Modelling and scientific computing

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[edit] Process modelling slides

Class date: 13 September 2010 (slides 1 to 8)
15 September 2010 (slides 9 to 15)
16 September 2010 (slides 16 to 19)
20 September 2010 (slides 20 to the end)
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[edit] Approximation and computer representation

Class date: 22 and 23 September (updated)
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calculating relative error working with integers
import numpy as np
y = 13.0
n = 3                           # number of significant figures
rel_error = 0.5 * 10 ** (2-n)   # relative error calculation
x = y / 2.0
x_prev = 0.0
iter = 0
while abs(x - x_prev)/x > rel_error:
    x_prev = x
    x = (x + y/x) / 2.0
    print(abs(x - x_prev)/x)
    iter += 1
 
print('Used %d iterations to calculate sqrt(%f) = %.20f; '
      'true value = %.20f\n ' % (iter, y, x, np.sqrt(y)))
import numpy as np
 
print(np.int16(32767))
print(np.int16(32767+1))
print(np.int16(32767+2))
 
# Smallest and largest 16-bit integer
print(np.iinfo(np.int16).min, np.iinfo(np.int16).max)
 
# Smallest and largest 32-bit integer
print(np.iinfo(np.int32).min, np.iinfo(np.int32).max)
working with floats special numbers
import numpy as np
 
help(np.finfo)          # Read what the np.finfo function does
 
f = np.float32          # single precision, 32-bit float, 4 bytes
f = np.float64          # double precision, 64-bit float, 8 bytes
 
print('machine precision = eps = %.10g' % np.finfo(f).eps)
print('number of exponent bits = %.10g' % np.finfo(f).iexp)
print('number of significand bits = %.10g' % np.finfo(f).nmant)
print('smallest floating point value = %.10g' % np.finfo(f).min)
print('largest floating point value = %.10g' % np.finfo(f).max)
 
# Approximate number of decimal digits to which this kind
# of float is precise.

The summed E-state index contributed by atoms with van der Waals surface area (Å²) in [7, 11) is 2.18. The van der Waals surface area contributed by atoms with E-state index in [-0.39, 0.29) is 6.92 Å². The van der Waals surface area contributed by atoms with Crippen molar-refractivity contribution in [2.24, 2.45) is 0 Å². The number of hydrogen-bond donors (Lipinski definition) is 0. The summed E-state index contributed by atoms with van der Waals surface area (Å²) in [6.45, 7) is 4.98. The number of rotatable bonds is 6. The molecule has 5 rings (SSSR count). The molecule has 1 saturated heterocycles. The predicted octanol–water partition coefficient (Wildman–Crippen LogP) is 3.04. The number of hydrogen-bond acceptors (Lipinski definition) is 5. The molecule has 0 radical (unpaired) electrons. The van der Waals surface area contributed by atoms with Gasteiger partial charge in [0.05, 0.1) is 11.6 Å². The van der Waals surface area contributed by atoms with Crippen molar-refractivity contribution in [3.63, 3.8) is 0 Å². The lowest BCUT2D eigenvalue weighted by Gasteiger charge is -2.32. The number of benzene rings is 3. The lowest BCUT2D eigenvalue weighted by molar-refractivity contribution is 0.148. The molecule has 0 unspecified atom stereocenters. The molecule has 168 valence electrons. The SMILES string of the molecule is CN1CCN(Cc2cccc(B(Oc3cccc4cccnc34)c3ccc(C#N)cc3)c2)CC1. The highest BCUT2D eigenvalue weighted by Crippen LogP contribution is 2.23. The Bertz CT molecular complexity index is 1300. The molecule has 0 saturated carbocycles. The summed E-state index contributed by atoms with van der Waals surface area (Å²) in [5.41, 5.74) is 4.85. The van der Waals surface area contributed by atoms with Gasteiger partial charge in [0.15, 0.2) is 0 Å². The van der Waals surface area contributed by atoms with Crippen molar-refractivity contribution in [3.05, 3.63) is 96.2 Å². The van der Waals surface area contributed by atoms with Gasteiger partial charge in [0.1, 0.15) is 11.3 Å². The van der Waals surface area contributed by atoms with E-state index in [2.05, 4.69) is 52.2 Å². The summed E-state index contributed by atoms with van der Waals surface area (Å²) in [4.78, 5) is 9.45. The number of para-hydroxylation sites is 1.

print('decimal precision = %.10g' % np.finfo(f).precision)
import numpy as np
 
# Infinities
print(np.inf, -np.inf)
print(np.float(1E400))   # inf, number exceeds maximum value that
                         # is possible with a 64-bit float: overflow
print(np.inf * -4.0)     # -inf
print(np.divide(2.4, 0.0)) # inf
 
# NaN's
a = np.float(-2.3)
print(np.sqrt(a))  # nan
print(np.log(a))   # nan
 
# Negative zeros
a = np.float(0.0)
b = np.float(-4.0)
c = a/b
print(c)        # -0.0
print(c * c)    #  0.0
 
eps = np.finfo(np.float).eps
e = eps/3.0  # create a number smaller than machine precision
# Question: why can we create a number smaller than eps?
print(e)
 
# Interesting property: non-commutative operations can occur
# when working with values smaller than eps.  Why?
# The print out here should "True", but it prints "False"
print((1.0 + (e + e)) == (1.0 + e + e))

[edit] Practice questions

  1. From the Hangos and Cameron reference, (available here] - accessible from McMaster computers only)
    • Work through example 2.4.1 on page 33
    • Exercise A 2.1 and A 2.2 on page 37
    • Exercise A 2.4: which controlling mechanisms would you consider?
  2. Homework problem, similar to the case presented on slide 18, except
    • Use two inlet streams \(\sf F_1\) and \(\sf F_2\), and assume they are volumetric flow rates
    • An irreversible reaction occurs, \(\sf A + 3B \stackrel{r}{\rightarrow} 2C\)
    • The reaction rate for A = \(\sf -r_A = -kC_\text{A} C_\text{B}^3\)
    1. Derive the time-varying component mass balance for species B.
      • \( V\frac{dC_B}{dt} = F^{\rm in}_1 C^{\rm in}_{\sf B,1} + F^{\rm in}_2 C^{\rm in}_{\sf B,2} - F^{\rm out} C_{\sf B} + 0 - 3 kC_{\sf A} C_{\sf B}^3 V \)
    2. What is the steady state value of \(\sf C_B\)? Can it be calculated without knowing the steady state value of \(\sf C_A\)?
      • \( F^{\rm in}_1 C^{\rm in}_{\sf B,1} + F^{\rm in}_2 C^{\rm in}_{\sf B,2} - F^{\rm out} \overline{C}_{\sf B} - 3 k \overline{C}_{\sf A} \overline{C}^3_{\sf B} V \) - we require the steady state value of \(C_{\sf A}\), denoted as \(\overline{C}_{\sf A}\), to calculate \(\overline{C}_{\sf B}\).

More exercises available here

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